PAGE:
Could clothes make, or break, the man who would be President?
Chicago — Does the fate of Election '88 hang on a power tie? Will short-sleeve shirts spell disaster for Michael Dukakis? Can George Bush's conservative suits win over the electorate? Probably not, says costume historian Barbara Schreier. But in an age of 15-second TV appearances, voters make a lot of quick judgments from a candidate's clothes.
Dr. Schreier, a University of Massachusetts professor and contributing curator of a Smithsonian Institution clothing exhibit, has been keeping an eye on this year's presidential campaign. Here are her observations:
On Bush: ``He has some very astute and excellent advisers.'' Looking uncomfortable and out of place in a farm cap while campaigning early in Iowa, Bush is looking increasingly presidential with conservative suits and just the right mix of variety and understatement.
On Dukakis: ``Either the [coat] sleeves are too long and so you don't see any of the shirt - or the shirt sleeves are too long so he just kind of has this frumpy look to him. ... Because Dukakis uses his hands and he gestures so much through every speech, your eyes are drawn to that.''
She says the candidate's shapeless suits and buttoned-down shirts are too casual and take away from the take-charge, presidential image that many voters are looking for.
``They are [not] saying: I am not going to vote for this man because he doesn't dress the part. But I think that because it's on a subconscious level, we pick up these cues of authority and trustworthiness,'' Schreier says.
Spokesmen for both presidential candidates downplay the importance of clothes.
``There's maybe a new round of ties that have come in in the last 18 months,'' says Mark Gearan, press secretary for Dukakis. But ``he picks his own clothing.''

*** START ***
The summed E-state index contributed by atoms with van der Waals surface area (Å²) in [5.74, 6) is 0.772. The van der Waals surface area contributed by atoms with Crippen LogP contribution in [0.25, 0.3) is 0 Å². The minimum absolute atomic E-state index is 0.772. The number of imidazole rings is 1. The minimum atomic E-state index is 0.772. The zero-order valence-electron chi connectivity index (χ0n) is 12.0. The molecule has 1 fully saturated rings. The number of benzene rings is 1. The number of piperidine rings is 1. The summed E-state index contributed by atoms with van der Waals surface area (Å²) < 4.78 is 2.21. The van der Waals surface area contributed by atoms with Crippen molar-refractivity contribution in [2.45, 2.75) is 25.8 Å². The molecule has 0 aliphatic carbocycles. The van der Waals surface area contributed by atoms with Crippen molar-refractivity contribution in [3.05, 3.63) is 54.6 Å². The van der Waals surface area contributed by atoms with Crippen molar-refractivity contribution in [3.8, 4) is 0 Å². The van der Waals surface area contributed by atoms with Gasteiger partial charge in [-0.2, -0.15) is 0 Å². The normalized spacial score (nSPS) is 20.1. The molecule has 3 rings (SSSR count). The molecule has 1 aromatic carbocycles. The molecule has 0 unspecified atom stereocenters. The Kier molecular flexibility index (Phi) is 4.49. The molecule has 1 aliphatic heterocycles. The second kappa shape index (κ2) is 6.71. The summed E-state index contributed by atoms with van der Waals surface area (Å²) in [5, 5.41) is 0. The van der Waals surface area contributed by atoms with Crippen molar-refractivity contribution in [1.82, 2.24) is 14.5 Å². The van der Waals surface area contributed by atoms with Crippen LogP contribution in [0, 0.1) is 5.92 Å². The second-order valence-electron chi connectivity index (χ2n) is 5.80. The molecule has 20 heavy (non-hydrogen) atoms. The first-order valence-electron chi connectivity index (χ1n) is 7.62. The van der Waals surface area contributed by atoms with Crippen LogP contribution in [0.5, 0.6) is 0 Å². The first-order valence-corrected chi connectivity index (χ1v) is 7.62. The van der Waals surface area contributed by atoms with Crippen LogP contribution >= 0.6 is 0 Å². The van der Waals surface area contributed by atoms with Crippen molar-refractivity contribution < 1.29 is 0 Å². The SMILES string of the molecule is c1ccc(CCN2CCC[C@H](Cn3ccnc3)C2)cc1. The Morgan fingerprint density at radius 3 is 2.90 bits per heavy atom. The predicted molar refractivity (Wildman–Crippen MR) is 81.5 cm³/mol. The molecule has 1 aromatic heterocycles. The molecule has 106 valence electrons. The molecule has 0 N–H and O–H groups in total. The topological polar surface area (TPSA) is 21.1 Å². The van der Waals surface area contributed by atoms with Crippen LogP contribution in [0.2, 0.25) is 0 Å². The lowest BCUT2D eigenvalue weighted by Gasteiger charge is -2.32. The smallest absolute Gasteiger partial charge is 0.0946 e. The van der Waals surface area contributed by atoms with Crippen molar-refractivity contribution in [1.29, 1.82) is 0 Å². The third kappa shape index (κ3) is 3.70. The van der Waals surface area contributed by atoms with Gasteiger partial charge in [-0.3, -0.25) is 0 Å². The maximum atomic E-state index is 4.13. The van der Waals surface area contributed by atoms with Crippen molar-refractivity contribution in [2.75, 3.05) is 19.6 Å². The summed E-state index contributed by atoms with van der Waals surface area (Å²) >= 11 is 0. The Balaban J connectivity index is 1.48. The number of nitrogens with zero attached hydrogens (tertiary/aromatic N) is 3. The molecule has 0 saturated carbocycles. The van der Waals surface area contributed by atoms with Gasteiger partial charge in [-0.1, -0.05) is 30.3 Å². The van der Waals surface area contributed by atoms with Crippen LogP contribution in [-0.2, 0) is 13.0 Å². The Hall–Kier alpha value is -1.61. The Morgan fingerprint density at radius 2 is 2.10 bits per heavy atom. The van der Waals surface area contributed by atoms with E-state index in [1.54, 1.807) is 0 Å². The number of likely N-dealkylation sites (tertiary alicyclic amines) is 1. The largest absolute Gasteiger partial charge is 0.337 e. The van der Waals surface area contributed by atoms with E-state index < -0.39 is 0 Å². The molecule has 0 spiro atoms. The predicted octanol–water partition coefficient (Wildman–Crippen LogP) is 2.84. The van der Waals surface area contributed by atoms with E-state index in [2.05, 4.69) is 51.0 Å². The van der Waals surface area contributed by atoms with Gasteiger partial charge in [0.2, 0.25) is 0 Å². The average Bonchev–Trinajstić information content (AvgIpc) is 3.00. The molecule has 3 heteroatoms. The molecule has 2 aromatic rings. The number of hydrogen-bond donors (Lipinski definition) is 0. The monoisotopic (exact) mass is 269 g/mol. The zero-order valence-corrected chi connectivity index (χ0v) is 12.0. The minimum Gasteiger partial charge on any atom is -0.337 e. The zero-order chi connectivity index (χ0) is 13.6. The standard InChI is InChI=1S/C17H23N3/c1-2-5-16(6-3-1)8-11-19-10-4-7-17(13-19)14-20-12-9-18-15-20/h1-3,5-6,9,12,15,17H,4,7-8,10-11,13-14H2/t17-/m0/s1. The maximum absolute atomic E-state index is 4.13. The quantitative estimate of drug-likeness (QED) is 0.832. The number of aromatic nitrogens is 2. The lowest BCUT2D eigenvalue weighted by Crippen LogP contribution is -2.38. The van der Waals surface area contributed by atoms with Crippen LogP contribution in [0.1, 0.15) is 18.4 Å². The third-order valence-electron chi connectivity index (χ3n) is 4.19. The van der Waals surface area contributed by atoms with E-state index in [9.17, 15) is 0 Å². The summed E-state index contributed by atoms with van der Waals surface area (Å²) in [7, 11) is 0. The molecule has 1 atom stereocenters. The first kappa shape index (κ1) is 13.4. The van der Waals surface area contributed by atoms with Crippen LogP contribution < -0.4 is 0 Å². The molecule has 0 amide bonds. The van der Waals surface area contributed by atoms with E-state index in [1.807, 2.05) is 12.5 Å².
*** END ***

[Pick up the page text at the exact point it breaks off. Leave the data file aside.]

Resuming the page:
Ditto for Bush. But ``There is always thought given when the jacket is on and when it's not, when the tie is loosened and when the sleeves are rolled up,'' says deputy press secretary Alixe Glen.
Presidential attention to clothing has evolved a lot since television came on the scene, Schreier says. At the first televised Democratic convention in 1948, President Harry Truman wore a white linen suit and dark tie. It ``perhaps is the best masculine garb for the video cameras,'' the New York Times noted.
But in September 1960, it was dark-suited John Kennedy who outshone rival Richard Nixon in their first and now-famous televised debate. ``Nixon, in his light suit, faded into a fuzzed outline,'' wrote journalist Theodore White.
Since that debate, candidates and presidents have paid increasing attention to clothing cues, Schreier says.
Gerald Ford, known for his checked suits and loud ties as a Michigan congressman, quickly toned down his dress after becoming President. Before one important event, Ford laid out all his ties so his media consultant could pick the most appropriate one.
Jimmy Carter in February 1977 delivered an energy speech in a beige cardigan sweater. That particular gambit backfired, Schreier says. ``Instead of coming across as being homey and reassuring, as I think they wanted, it came across as being artificial and sort of fake.''
Reagan, of course, has reinstituted White House formalism. ``Even if you look at his leisure clothes, instead of wearing sports shirts and sweaters on his own ranch, he's wearing jodhpurs,'' she adds. He has also reintroduced brown as a presidential color.
Clothing can't make candidates, Schreier adds, but it helps them shape an image - something voters ought to be aware of the next time they take a look at Election '88.